Dear Lifehacker, Three or four years ago, my Macbook died, and because I was an avid user of Time Machine, I was able to retrieve virtually everything I cared about from my external hard drive, except my photos. Because this tragedy happened to coincide with a software update, the updated photos couldn’t access the old photo library that was stored on the other drive.
Tagged With time machine
Last week I detailed how to set up Time Machine backups to a networked Windows computer that required a lot of somewhat complicated Terminal work. Here's a much easier shell script that'll do the trick nicely.
Linux only: Back In Time, a Linux backup app inspired by Macs' Time Machine and offering the same kind of no-worry, space-saving snapshot protection, is worth adding to your must-install list.
Weblog MacApper prefers to keep a clean Dock, and as such doesn't particularly like the new Time Machine icon cluttering up the Dock. Since Time Machine is basically an extension of Finder, the post suggests adding a Time Machine shortcut directly to the Finder toolbar. Setting it up is simply a matter of heading to your applications folder and dragging the Time Machine icon to your toolbar. Once you've done that, just activate Finder and click the Time Machine button whenever you want to hit up your files in Time Machine. Simple, yes, but it makes a lot of sense. If you want the Time Machine button to fit in better with the rest of the toolbar buttons, go download this Time Machine button. The Quickest Tip for Time Machine
Mac OS X Leopard only: If you've got a FireWire drive hooked up to your Mac, chances are Leopard's dead simple backup utility, Time Machine, has you backing up your data—and that's a huge step forward if you weren't backing up at all pre-Leopard. But Time Machine is only one piece of a full backup scheme. Macworld runs down what Time Machine can do (effortless, regular, intervention-less local backups) and what it can't (system clones and online backup). If you want to complete your backup scheme, use an online service (Mozy Home Unlimited is the best 5 bucks I spend per month) and once in awhile, mirror your entire system to a bootable drive. That way if your FireWire drive gets stolen or dies, or your whole system crashes, you'll be up and running instantaneously. What other backup services do you use in addition to Time Machine? Tell us in the comments. Is Time Machine all you need?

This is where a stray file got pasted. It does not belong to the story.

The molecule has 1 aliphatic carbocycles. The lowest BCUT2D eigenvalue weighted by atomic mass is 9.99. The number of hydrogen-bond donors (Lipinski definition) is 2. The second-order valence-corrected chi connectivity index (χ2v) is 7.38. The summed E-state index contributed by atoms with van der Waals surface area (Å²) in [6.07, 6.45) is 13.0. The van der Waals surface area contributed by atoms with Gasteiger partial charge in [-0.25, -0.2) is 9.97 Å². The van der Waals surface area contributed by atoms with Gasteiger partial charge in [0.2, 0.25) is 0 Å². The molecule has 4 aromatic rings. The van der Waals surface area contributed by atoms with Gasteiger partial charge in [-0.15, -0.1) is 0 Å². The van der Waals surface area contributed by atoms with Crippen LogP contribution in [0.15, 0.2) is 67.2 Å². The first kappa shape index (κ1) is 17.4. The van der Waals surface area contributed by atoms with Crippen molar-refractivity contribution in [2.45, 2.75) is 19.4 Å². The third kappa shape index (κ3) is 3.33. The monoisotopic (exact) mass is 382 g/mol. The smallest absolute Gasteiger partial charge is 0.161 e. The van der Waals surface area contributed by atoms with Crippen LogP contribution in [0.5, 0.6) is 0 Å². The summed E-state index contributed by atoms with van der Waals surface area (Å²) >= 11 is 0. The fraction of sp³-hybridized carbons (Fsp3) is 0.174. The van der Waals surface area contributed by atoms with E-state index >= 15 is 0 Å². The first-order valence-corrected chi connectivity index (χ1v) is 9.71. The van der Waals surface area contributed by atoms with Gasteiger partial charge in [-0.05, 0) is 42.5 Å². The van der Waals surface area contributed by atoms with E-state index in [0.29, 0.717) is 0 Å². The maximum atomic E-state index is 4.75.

Mac OS X only: The latest version of our favorite system cloning/backup utility for Mac, SuperDuper, is now fully Leopard compatible. What do you need a third party backup utility for when you're rockin' Time Machine, you ask? Good question, friend. While Time Machine is incredible for incremental file backups that happen in the background, without intervention, SuperDuper's strength is its ability to clone your entire Mac onto a bootable backup, which Time Machine does not do—well, not as easily as SuperDuper does.
The MacTipper blog posts the command that will start Time Machine's backup process (and run it in the background) from the Terminal:
/System/Library/CoreServices/backupd.bundle/Contents/Resources/backupd-helper & Why would you want to do this? Perhaps to kick off a TM backup through an iCal event reminder at exactly the time you want it to start, or combined with a reminder to plug in your FireWire drive and get backing up. Hit up the MacTipper link to get that AppleScript. Use Time Machine Through the Terminal
Mac OS X Leopard only: Back up your Mac with Time Machine not to a local hard drive but to a shared network disk with iTimeMachine. This simple two-button desktop utility makes your shared network drives show up in Time Machine's possible backup destination list. But it isn't as user friendly as it could be.
Our buds over at Gizmodo have just posted a very interesting writeup of using Leopard's 'invisible backup' tool Time Machine to assist you in a hard drive swap/upgrade. It worked just fine for them, but it does void the warranty and they say there's a trick to it...The Secret of the Time Machine-assisted Hard Drive Swap
Mac OS X only: Reschedule your Time Machine backup intervals from the default (which backs up once an hour) to a more appropriate schedule to fit your needs—anywhere from every one to twelve hours. Granted, the per-hour backup schedule means you're that much more likely to have all your data backed up in case you run into a problem, but some people on older systems have reported performance slow-downs when Time Machine is backing up. In those cases, TimeMachineScheduler might be the perfect solution. TimeMachineScheduler is freeware, Mac OS X Leopard only.